October 18, 2016 – This true-color image from the the Visible Infrared Imaging Radiometer Suite (VIIRS) instrument aboard the NOAA/NASA Suomi NPP satellite shows a large plume of smoke drifting eastward from the Junkins Fire burning near Pueblo, Colorado, on October 17, 2016.
According to several news sources, the Junkins fire, whose epicenter is located in Custer county west of Wetmore, began on Monday, October 17. The fire has spread significantly in a 24-hour period — what started as a fire of several acres has exploded to 15,751 acres as of Tuesday morning and is currently 0% contained. Firefighters are reporting that the blaze is in deep forest, making it difficult to manage. Evacuations are in progress with at least 130 homes under mandatory evacuation and 140 homes in pre-evacuation as of Monday. There have been reports of homes and outbuildings destroyed, but this is not confirmed.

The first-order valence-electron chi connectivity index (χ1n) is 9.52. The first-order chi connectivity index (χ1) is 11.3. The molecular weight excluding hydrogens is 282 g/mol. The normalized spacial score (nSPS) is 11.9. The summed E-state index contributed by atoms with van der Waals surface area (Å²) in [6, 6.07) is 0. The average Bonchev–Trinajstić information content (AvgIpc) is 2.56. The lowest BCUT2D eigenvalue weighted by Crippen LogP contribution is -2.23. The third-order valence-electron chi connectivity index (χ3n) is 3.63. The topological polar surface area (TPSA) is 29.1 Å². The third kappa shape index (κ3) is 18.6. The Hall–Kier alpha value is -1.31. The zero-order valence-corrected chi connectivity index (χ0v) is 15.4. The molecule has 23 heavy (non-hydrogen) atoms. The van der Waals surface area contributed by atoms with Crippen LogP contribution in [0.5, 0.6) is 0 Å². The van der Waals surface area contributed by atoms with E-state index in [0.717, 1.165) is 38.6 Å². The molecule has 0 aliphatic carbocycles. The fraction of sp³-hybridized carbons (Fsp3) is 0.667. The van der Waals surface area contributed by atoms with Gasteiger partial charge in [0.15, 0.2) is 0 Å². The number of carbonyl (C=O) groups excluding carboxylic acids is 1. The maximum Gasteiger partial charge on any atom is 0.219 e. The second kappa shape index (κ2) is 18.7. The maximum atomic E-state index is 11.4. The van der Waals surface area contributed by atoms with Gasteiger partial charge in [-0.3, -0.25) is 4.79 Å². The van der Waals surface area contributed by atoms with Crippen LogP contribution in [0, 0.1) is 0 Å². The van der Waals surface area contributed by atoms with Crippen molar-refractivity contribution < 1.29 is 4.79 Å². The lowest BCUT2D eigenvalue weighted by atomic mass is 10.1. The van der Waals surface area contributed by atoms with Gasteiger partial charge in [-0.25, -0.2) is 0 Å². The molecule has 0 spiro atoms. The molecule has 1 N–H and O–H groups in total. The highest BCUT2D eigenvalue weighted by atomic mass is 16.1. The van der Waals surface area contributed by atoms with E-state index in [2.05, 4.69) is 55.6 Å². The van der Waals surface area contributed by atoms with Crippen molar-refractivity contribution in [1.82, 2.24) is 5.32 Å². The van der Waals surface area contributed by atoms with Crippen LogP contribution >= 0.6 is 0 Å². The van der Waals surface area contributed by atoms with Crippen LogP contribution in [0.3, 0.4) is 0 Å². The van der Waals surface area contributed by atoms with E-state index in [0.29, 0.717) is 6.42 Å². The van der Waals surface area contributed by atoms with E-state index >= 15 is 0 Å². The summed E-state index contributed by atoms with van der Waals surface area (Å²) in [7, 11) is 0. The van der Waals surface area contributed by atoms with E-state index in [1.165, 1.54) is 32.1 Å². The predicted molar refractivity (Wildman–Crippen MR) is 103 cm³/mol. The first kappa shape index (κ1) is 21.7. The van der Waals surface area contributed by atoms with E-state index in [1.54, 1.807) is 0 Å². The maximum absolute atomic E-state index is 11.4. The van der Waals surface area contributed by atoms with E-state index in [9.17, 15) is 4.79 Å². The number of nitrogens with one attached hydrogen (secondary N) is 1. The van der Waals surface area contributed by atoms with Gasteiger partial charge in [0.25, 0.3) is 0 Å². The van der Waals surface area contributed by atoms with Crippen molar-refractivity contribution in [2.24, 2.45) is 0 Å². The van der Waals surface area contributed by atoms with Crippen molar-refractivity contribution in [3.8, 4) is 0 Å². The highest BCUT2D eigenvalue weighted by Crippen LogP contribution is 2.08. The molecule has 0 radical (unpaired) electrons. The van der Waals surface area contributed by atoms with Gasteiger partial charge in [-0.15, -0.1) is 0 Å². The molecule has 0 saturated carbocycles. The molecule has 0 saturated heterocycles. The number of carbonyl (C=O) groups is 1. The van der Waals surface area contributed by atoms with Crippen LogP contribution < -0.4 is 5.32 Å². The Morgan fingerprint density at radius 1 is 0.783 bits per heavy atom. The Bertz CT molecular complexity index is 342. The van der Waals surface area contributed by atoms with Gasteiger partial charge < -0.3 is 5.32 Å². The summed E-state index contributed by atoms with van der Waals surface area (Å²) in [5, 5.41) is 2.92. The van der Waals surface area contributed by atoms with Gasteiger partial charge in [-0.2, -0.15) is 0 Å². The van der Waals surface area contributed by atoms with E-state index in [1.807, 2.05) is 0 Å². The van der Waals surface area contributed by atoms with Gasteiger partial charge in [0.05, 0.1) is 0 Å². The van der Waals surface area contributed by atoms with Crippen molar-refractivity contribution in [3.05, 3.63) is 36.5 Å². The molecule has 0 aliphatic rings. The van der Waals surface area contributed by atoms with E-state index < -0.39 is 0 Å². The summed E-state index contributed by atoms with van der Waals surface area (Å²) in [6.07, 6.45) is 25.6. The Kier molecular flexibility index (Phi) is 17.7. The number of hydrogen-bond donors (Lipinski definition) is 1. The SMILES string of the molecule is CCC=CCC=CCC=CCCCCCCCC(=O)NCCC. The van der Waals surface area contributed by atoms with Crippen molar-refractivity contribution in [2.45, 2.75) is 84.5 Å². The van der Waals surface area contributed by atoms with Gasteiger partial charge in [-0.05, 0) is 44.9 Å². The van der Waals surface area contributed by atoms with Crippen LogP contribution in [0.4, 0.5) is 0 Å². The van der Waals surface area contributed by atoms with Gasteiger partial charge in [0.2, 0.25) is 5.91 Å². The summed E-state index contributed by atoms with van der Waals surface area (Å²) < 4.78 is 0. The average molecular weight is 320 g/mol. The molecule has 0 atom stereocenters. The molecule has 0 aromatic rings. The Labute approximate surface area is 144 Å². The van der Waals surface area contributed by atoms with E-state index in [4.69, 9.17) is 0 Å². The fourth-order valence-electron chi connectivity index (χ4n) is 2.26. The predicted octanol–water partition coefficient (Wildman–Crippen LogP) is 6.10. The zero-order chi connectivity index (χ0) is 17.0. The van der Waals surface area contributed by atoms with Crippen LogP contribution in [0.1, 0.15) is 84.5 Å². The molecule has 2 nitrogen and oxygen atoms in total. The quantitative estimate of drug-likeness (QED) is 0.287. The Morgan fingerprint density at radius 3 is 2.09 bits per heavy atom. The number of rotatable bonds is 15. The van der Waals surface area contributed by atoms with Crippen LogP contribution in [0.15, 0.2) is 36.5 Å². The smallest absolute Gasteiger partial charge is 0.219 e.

Today’s fire weather outlook warns of an elevated risk of wildfire in the area due to the presence of breezy conditions, low relative humidity, and dry fuels.
VIIRS is a scanning radiometer that collects visible and infrared imagery and “radiometric” measurements. VIIRS data is used to measure cloud and aerosol properties, ocean color, sea and land surface temperature, ice motion and temperature, fires, and Earth’s albedo (reflected light). VIIRS is built by Raytheon Company and is known for producing unprecedented, detailed images.
Although true-color images like this may look like photographs, they aren’t. True-color imagery is created by combining VIIRS’s color channels that are sensitive to the red, green and blue (or RGB) wavelengths of light. In addition, several other channels are often also included to cancel out atmospheric interference, such as clouds and aerosols, which can cause a blurry picture.
NASA-NOAA’s Suomi NPP satellite bus was built by Ball Aerospace & Technologies Corp. in Boulder, Colorado. Ball Aerospace also built the Ozone Mapping and Profiler Suite (OMPS) instrument